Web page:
While Bunt is successful in ramping up the shock value of the film, his ambition gets in the way of giving Sea of Dust a cohesive identity. He throws too much at the screen for all of it to stick. There are bits of slapstick and some well-executed gore effects on display here. There is also pointed religious commentary to be found ("Knowledge is dangerous to religion", "Only way to heaven is through pain"). While these disparate elements could potentially co-exist, here they are present in the wrong proportion and just diminish each other. In addition to this, Prester never comes across as a real threat since he mostly makes speeches while roaming his castle like Count Dracula under house arrest.
Although the film is a bit muddled in execution, it is visually compelling especially considering its tiny budget. While the film isn't wall-to-wall gore, the effects are fun in a schlocky way. Additionally, I am impressed by the attention to period detail. Bunt and his crew have gone to great pains to replicate the ambiance of Hammer films and the results speak for themselves. The cast members seem to be enjoying themselves with Edward Young and Tom Savini having a blast with their roles. Holland is a bit weaker in the lead since he tends to over enunciate while employing a barrage of facial twitches.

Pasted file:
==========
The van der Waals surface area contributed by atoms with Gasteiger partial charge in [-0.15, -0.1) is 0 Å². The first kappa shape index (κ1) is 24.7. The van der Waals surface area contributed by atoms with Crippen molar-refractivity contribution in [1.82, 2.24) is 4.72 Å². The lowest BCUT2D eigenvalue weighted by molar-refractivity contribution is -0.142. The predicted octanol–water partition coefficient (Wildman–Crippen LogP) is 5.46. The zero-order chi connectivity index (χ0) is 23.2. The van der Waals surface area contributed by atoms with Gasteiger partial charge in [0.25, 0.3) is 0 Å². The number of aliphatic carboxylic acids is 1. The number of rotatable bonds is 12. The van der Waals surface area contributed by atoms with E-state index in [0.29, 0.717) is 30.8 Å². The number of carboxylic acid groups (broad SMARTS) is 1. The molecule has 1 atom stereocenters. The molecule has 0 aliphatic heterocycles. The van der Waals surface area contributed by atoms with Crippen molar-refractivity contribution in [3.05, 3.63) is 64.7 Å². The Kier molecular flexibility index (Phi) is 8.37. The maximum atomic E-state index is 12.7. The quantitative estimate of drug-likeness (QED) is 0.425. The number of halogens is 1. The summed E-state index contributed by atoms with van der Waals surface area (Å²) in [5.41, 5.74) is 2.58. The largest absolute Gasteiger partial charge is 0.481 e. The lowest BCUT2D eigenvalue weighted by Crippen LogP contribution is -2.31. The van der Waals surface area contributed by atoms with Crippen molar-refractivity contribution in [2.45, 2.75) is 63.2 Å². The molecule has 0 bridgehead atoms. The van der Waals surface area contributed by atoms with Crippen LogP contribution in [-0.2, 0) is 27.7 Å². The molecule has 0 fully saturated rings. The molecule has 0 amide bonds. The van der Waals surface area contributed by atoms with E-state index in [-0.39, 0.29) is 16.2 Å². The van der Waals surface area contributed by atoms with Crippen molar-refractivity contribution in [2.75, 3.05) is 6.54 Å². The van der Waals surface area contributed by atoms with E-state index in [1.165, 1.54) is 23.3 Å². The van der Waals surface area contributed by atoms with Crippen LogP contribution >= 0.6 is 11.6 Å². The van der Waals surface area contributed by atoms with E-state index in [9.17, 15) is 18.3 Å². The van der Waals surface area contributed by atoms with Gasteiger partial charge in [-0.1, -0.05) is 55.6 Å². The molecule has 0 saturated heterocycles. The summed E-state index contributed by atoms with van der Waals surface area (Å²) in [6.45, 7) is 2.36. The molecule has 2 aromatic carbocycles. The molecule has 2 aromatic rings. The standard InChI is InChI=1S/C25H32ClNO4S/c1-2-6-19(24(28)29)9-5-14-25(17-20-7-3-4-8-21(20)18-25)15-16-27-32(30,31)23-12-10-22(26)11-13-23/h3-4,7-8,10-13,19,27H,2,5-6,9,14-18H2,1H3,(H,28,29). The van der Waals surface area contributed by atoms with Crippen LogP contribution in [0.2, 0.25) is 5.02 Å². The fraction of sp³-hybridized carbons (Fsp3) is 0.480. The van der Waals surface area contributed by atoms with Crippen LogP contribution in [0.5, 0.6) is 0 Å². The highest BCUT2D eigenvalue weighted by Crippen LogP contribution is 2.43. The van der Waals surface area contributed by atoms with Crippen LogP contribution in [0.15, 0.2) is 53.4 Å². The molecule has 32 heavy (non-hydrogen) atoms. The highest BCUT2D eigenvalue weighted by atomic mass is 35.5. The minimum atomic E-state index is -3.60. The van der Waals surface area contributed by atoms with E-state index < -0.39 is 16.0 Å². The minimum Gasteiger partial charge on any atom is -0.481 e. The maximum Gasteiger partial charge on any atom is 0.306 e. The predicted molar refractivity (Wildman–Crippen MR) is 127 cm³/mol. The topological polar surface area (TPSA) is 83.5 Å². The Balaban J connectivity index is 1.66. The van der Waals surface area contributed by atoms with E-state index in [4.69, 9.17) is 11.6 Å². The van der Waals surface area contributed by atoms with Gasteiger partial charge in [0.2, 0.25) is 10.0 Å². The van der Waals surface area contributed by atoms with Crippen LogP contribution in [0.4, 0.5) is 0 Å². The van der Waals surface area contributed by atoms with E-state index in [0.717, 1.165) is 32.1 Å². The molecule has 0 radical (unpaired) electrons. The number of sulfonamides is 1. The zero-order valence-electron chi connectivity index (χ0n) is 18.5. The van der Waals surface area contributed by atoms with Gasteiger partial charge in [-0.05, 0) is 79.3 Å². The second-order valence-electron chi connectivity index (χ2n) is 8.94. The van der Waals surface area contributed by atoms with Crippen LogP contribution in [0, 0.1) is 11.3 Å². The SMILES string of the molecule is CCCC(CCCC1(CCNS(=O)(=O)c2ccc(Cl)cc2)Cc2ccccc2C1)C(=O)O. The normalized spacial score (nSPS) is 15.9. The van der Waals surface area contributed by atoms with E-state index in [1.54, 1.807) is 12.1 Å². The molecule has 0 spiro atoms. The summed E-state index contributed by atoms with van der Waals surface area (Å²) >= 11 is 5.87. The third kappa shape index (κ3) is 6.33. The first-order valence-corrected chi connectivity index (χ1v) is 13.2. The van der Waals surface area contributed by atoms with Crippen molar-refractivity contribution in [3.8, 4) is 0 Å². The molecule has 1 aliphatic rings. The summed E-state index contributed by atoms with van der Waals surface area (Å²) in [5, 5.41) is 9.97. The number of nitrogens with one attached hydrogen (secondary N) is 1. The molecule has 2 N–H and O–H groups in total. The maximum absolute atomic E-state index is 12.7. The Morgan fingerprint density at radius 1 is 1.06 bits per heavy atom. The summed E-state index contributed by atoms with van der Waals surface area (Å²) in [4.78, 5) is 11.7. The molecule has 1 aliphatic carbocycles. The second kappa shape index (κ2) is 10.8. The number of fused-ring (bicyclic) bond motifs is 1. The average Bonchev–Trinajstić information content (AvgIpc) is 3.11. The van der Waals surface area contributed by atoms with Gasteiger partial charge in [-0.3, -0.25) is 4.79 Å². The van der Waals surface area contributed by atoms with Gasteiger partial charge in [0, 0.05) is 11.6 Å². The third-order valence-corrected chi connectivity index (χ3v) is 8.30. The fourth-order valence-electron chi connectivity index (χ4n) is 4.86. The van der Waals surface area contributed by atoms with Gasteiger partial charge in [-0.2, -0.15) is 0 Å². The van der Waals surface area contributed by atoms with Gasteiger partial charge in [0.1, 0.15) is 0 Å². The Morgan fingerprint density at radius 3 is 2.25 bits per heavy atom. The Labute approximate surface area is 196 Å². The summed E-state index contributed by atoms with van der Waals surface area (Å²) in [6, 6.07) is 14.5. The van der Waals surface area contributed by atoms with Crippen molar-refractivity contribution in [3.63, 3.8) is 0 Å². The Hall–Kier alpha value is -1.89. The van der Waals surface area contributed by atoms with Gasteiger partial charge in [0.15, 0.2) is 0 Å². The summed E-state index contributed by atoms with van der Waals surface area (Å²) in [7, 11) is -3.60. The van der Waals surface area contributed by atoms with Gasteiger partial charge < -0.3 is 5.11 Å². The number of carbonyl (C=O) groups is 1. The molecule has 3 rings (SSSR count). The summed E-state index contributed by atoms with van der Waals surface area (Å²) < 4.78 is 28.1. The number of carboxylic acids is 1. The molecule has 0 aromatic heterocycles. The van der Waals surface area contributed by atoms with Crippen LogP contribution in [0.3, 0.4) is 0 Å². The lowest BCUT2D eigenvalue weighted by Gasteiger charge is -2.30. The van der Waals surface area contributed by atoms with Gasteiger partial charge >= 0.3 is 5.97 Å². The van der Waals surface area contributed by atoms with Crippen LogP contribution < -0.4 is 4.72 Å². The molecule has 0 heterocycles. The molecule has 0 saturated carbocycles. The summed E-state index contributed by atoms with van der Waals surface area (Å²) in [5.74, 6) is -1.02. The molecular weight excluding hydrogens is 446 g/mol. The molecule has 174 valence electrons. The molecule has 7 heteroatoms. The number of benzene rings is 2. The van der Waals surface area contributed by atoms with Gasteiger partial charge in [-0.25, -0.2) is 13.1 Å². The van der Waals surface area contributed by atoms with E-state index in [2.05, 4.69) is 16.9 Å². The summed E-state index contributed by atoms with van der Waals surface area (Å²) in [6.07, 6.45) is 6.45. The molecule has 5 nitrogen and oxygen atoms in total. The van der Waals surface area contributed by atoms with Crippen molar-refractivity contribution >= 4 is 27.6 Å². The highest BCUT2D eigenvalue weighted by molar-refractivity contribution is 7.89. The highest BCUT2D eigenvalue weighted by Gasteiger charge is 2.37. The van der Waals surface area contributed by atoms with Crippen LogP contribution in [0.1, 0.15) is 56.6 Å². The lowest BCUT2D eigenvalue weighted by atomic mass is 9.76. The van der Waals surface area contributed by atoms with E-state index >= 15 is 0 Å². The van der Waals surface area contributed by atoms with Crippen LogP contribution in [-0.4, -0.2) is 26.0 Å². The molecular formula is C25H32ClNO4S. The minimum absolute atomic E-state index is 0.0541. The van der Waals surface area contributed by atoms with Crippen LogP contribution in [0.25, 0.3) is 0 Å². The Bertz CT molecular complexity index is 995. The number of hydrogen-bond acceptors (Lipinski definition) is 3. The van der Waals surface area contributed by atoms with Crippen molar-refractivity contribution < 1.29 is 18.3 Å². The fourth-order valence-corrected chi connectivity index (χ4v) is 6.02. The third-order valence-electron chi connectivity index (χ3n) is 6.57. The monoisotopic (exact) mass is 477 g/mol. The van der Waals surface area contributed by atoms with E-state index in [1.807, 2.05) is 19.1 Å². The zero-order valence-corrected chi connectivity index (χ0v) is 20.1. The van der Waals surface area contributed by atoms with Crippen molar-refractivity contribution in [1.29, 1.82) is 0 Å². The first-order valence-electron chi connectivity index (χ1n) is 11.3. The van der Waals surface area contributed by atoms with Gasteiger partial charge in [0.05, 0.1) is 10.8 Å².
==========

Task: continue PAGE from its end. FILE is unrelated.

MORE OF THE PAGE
Even though the film uses the fascinating legend of Prester John as its starting point, it isn't entirely successful in building on it. Too many tangents end up as dead-ends as layers of strangeness pile up on top of each other. While parts of the film suggest what could have been, the whole never comes together in a satisfying manner.
The movie was presented in a 1.78:1 aspect ratio with anamorphic enhancement. While the image was perfectly watchable, it definitely had some issues. I noticed inconsistencies in the color palette along with some grain and shimmer in a few scenes. Additionally, the bright colors in a few scenes tended to smear with the reds being the worst offenders.
The audio was presented in a Dolby Digital 5.1 Surround mix. This was a pretty lively mix. In fact, it may have been a bit too lively. The voices in the center channel seemed to be drowned out by the booming surrounds. It wasn't enough to hurt my viewing experience but it was noticeable. There were no subtitles on this release.